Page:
Flu season continues, and the data from the Centers for Disease Control and Prevention (CDC) keeps coming in! So what was the flu like during the week of January 26th through February 1, 2014? Let’s take a look and find out!
The CDC complies influenza data into a program called the FluView and reports the complied date once a week. During this, the fifth week of the year, influenza activity has remained high for much of the nation.
The U.S. World Health Organization and the National Respiratory and Enteric Virus Surveillance System tested over 8,000 specimens this week, and out of those, 1,626 (19.6%, to be exact) were positive for influenza.
Of the specimens that tested positive for the flu, 92.9 percent were influenza A, while influenza B only accounted for 7.1 percent of the cases.
They isolated subtypes in 56% of the Influenza A cases – the vast majority of which were the 2009 H1N1 – all but two percent of cases were attributed to the swine flu. Clearly, the 2009 H1N1 virus is making its rounds this flu season.
Flu Deaths: Epidemic Levels
The seasonal flu can be serious and cause deaths, and H1N1 – as you may recall from 2009 – is not a weak virus. During this fifth week, there were three more pediatric deaths, making a total of 40 pediatric deaths during the 2013-2014 flu season.
Influenza can also lead to pneumonia, which can be deadly. During this fifth week, 8.6 deaths were due to pneumonia and flu, which puts this over the epidemic threshold of 7.3 percent.
The rate of hospitalizations for the 2013-2014 flu season is 22.5 per 100,000 population. The highest rate for hospitalization remains within people 65 years and older followed by 50-64 years old, and 0-4 years old.
How many people are seeing their doctor for influenza-like-illnesses, which is defined as having a temperature over 100 degrees and a cough/or sore throat? For this week, 3.2 percent of patient visits, as reported though the U.S. Outpatient Influenza-like Illness Surveillance Network were for influenza-like-illnesses. The baseline for influenza-like-illnesses is two percent, so that’s over the normal amount.
How Many People Have the Flu?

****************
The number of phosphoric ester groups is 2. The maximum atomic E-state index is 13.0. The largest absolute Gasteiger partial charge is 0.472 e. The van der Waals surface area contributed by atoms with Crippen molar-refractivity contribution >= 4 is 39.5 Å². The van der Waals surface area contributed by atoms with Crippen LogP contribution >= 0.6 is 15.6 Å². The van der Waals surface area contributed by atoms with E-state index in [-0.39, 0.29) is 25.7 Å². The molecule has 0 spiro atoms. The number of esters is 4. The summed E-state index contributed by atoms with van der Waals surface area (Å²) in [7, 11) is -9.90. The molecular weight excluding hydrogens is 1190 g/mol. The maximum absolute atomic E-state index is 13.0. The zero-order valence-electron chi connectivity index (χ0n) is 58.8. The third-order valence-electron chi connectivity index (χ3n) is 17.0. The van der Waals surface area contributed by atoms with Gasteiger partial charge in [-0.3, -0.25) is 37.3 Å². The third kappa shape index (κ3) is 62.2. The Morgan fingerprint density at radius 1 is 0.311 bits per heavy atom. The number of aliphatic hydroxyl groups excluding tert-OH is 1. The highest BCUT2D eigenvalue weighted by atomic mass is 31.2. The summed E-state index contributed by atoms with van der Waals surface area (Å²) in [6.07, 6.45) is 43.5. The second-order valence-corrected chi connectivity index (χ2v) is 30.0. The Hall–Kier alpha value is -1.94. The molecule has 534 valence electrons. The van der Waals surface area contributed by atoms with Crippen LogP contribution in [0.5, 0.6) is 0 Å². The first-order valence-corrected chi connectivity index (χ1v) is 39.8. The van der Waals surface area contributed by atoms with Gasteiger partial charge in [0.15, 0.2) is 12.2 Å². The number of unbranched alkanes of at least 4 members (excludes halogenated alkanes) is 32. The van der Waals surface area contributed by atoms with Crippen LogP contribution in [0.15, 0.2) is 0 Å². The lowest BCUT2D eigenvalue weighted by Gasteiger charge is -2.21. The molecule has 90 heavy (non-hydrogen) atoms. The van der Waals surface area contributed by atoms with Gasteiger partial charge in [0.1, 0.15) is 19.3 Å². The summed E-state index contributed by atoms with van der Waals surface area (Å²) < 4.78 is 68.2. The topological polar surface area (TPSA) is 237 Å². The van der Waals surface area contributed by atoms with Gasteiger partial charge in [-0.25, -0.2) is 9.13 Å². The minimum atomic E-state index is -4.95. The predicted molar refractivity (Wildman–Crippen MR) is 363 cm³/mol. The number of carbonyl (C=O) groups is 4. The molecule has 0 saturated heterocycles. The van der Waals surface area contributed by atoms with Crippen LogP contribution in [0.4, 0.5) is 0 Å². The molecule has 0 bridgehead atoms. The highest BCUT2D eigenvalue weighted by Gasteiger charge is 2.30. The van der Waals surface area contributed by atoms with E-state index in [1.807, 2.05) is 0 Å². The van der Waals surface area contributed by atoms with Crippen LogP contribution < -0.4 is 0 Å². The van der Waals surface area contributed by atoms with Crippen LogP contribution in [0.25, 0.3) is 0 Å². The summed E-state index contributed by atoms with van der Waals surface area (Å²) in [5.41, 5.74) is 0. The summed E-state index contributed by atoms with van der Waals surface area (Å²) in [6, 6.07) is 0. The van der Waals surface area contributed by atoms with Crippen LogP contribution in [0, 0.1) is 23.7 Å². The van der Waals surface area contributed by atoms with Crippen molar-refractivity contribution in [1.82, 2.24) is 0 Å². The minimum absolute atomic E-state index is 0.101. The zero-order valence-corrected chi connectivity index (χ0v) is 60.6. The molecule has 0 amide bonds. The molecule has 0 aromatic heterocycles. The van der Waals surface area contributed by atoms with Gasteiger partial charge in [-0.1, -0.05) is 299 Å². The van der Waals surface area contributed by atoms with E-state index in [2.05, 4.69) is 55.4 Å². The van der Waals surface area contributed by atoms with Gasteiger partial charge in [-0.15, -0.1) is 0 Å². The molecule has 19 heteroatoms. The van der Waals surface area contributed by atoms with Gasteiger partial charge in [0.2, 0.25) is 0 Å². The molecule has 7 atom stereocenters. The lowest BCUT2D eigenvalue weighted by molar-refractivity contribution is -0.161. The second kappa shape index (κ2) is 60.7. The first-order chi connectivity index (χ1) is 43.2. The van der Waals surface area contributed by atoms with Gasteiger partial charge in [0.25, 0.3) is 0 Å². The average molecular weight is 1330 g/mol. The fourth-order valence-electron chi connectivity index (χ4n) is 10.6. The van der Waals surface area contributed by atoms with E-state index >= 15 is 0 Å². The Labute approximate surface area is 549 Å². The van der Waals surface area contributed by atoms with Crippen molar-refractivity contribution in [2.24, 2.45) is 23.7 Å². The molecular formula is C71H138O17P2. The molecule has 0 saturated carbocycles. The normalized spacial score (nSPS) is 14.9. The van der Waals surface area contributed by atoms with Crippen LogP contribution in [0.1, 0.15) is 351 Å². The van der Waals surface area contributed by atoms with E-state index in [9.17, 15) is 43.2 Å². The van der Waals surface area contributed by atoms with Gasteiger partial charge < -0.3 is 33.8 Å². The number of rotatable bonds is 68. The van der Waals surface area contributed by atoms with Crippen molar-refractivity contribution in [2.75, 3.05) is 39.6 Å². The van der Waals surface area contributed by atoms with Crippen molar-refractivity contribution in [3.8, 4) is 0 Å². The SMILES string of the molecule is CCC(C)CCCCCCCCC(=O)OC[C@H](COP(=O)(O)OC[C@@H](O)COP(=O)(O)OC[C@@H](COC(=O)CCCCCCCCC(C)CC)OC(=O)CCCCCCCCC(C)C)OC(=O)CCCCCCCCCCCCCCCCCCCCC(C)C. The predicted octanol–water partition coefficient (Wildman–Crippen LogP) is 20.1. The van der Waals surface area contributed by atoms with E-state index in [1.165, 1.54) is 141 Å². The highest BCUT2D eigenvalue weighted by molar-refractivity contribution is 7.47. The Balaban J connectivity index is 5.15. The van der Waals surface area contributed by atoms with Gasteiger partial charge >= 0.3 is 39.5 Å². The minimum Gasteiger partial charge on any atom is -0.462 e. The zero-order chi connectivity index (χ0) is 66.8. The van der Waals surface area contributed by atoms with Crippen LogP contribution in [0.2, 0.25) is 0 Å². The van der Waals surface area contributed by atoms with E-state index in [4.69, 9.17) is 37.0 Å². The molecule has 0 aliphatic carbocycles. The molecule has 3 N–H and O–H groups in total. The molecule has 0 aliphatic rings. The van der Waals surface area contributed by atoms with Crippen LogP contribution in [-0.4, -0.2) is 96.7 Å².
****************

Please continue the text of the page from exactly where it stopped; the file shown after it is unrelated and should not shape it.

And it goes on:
The CDC calls the reports of positive influenza tests to state epidemiologist the ‘geographic spread.’ The geographic spread for influenza is widespread in 29 states. 19 states have reported regional activity, the District of Columbia and one state reported localized flu activity, and Guam, Puerto Rico, and one state reported sporadic activity, and the U.S. Virgin Islands reported no activity.
During weeks of little to no flu virus circulation, the CDC compares the outpatient visits for influenza-like-activity levels with the average percentage of influenza-like-illnesses visits. This activity level ranges from minimal to high. According to the CDC, seven states (Alabama, Arkansas, Kansas, Louisiana, Oklahoma, Texas, and Virginia) are experiencing high influenza-like-illness activity. Twelve states are reporting moderate activity, 14 states and New York City are reporting low activity, and seventeen states are reporting minimal activity.
Remember – these numbers may not give a clear picture of how many people are actually sick with the flu. The CDC gets their numbers from healthcare facilities, and if you don’t go to the doctor when you are sick, the doctor cannot report it to the CDC. This means that all the people who don’t get to the doctor, and treat their flu symptoms at home will not show up in the official reports.
While we head into the last month of the flu’s peak time (January and February) we should start to see the number of cases decline. However, flu cases can occur year round, although they’re not as common as during the fall and winter. If you are sick, stay home and do your best to keep away from others to prevent spreading the virus. Stay healthy everyone!